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X-G
Member #856
December 2000
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But it's not really HARDWARE T&L in that case, is it?

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Bob
Free Market Evangelist
September 2000
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Nope, in that case, it isn't. If you used the feedback buffer, you could end up with hardware T&L. In that case, however, the overhead associated with computing and reading back the data will render the fact that it's hardware driven pretty much pointless.

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X-G
Member #856
December 2000
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What is the feedback buffer really good for then?

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gillius
Member #119
April 2000

GL must have a way to do point sprites. Maybe through an extension. My particle engine I wrote using just the stock off-the-shelf D3D point sprite vertex lists I had in my game (had a landscape engine and a skeletal animation system with lots of terrain objects) I was pushing through 1000+ particles per frame with basically no slowdown, and I was still getting triple digit FPS.

Gillius
Gillius's Programming -- http://gillius.org/

Ashteth
Member #3,310
March 2003
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I agree, reading back from the hardware buffer would be horribly inefficient. The most significant speed inhibitor in modern 3D graphics is in fact the system bus and using it twice (once to write a matrix and once to retrieve a matrix) would be highly inefficient. If you want to do particle systems correctly you should either do the matrix multiplications yourself and render the entire system at once as a vertex array/buffer or (since you have a GeForce 4), use the new NV_point_sprite extension. Point sprites do all the rotation calculations for you on the hardware so it is extremely fast. Unfortunately this is currently GeForce 4 only. There is currently no standard OpenGL extension for this and unlike DirectX, GL does not simulate Point Sprites in software for non-compliant cards.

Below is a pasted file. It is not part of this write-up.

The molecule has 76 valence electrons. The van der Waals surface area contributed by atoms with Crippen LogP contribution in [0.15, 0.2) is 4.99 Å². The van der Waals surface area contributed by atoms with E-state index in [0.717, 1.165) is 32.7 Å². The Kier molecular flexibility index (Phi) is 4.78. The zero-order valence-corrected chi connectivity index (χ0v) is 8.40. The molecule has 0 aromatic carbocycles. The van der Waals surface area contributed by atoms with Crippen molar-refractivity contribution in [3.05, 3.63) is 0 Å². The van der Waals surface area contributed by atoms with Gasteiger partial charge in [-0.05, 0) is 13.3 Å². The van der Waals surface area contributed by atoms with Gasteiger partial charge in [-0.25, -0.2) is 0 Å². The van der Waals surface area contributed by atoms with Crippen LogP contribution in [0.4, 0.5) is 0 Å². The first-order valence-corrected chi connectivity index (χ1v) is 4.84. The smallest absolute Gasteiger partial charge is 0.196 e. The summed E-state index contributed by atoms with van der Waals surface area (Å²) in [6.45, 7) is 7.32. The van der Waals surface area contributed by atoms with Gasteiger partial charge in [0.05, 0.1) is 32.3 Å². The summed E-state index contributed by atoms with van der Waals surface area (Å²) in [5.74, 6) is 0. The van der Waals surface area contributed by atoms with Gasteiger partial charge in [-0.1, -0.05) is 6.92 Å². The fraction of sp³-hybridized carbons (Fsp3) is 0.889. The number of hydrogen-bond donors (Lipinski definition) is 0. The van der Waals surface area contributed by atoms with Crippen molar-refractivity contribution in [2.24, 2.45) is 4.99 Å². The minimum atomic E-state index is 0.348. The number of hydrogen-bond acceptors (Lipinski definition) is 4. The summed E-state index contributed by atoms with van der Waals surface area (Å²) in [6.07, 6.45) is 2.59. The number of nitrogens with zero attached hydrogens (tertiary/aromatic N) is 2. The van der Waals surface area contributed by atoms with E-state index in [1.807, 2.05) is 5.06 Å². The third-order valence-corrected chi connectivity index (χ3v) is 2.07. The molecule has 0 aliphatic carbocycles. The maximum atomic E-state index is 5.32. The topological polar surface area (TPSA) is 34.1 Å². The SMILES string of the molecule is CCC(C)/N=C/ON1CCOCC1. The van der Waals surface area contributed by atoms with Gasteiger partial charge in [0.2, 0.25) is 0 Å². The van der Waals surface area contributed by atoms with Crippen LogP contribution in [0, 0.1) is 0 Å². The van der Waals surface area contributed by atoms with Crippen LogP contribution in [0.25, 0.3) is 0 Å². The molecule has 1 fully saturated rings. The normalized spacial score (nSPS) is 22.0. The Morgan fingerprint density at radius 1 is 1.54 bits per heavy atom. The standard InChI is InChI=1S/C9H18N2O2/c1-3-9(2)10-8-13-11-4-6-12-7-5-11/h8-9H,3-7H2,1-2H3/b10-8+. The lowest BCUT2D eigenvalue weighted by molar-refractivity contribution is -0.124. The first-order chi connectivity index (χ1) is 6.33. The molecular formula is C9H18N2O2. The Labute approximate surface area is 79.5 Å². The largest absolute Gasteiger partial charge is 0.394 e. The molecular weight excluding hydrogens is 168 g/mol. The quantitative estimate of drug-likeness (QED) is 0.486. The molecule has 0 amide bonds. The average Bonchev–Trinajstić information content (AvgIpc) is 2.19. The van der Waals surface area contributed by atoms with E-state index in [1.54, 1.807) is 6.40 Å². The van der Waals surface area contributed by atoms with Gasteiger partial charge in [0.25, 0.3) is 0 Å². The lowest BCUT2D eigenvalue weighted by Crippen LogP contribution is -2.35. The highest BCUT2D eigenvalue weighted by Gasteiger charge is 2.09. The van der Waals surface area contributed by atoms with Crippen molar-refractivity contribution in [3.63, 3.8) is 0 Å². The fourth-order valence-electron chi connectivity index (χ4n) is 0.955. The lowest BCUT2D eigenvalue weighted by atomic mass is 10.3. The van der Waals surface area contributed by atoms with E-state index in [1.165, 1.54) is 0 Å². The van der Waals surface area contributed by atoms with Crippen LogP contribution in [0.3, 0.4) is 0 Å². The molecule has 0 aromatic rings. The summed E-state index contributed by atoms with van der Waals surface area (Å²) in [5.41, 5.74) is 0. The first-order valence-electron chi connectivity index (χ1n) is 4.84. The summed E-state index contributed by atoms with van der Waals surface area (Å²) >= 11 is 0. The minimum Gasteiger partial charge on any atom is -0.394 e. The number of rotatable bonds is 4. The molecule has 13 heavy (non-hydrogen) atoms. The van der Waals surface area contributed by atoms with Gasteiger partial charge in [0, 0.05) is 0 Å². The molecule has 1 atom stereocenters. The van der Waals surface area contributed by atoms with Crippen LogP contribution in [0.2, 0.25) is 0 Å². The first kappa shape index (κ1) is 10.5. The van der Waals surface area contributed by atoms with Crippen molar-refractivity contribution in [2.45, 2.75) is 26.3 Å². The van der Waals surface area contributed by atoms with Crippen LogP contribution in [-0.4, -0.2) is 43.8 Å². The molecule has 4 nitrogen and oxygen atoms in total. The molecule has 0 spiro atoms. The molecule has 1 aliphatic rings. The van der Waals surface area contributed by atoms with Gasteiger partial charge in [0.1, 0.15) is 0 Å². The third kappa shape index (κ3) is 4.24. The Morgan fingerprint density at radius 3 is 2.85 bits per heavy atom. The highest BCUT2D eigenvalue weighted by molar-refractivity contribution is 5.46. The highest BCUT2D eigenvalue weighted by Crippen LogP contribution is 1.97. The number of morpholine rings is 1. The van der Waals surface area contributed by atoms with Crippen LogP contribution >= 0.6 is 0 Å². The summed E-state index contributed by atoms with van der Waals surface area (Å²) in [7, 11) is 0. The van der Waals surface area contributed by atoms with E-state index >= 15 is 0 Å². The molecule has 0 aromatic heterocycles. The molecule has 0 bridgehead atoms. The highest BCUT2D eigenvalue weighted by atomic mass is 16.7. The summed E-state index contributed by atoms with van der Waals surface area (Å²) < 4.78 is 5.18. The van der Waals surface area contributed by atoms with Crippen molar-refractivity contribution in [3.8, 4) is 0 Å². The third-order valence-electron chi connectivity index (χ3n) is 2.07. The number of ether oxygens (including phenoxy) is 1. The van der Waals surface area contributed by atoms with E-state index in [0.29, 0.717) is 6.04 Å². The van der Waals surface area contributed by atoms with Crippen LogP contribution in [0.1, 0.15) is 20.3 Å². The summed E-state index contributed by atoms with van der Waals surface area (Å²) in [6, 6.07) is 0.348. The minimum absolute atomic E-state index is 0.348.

If you aren't interested in writing your own math library, I suggest you check out NVidia's website and search for point sprites or use the aforementioned Nehe tutorials (even though Nehe uses immediate mode ::)). If you want to go the Nehe route, I suggest you add this to the start of the drawing phase: glDepthMask(0) and this to the end: glDepthMask(1). This will enable / disable writing to the depth buffer and allow you to use the Nehe code in 3D (which it currently can't do very well). Actually this is probably what is causing your artifact problem as well. Someone should probably tell Nehe to update the tutorials...

I chose to write my own math libs, but it took several months and understandably you may not have the time to do this. I can't thinks of a better way of learning 3D though.

Korval
Member #1,538
September 2001
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Quote:

What is the feedback buffer really good for then?

Nothing.

It is one of a small number of ill-concieved features in the OpenGL API. That's what happens when you try to predict the future: sometimes you get it right (hardware T&L), and sometimes you get it wrong.

Quote:

If you want to do particle systems correctly you should either do the matrix multiplications yourself and render the entire system at once as a vertex array/buffer or (since you have a GeForce 4), use the new NV_point_sprite extension.

You can use a vertex program. With that, you can do far more interesting tricks, like 1D-point-sprites.

Quote:

There is currently no standard OpenGL extension

You speak too soon.

The ARB just tentitively approved ARB_point_sprite. Granted, it's not avaliable yet, but it is coming with the next GL revision.

Quote:

If you aren't interested in writing your own math library

You can just download one for free ;) There are several on the net.

gillius
Member #119
April 2000

My guru OpenGL friend told me about the matrix hack:

glGetDoublev(GL_MODELVIEW_MATRIX, m);
 
 
m[0] = 1; m[1] = 0;
m[2] = 0;
 
m[4] = 0; m[5] = 1;
m[6] = 0;
 
m[8] = 0; m[9] = 0;
m[10] = 1;
 
 
glLoadMatrixd(m);

Then you draw your particles in 2D expanding them on the X-Y plane. The video card will do the transformation for you. No need to orientate the triangles or anything. No need for calculations on the CPU.

And he says that it will make the particles smaller as you go out, and bigger as you get close, like they do as well in D3D by certain options.

D3D has options to change the min particle size and max particle size and adjust how it changes size, and you can even make them the same size at any distance -- in that sense D3D will clip as well. So I'm guessing this code acts as if you drew a quad in real space, which is what you want almost all the time, though.

But if you wanted to clip to min and max or not have the particles attinuate then that may be why there is an ARB_point_sprite and not just a matrix hack?

Gillius
Gillius's Programming -- http://gillius.org/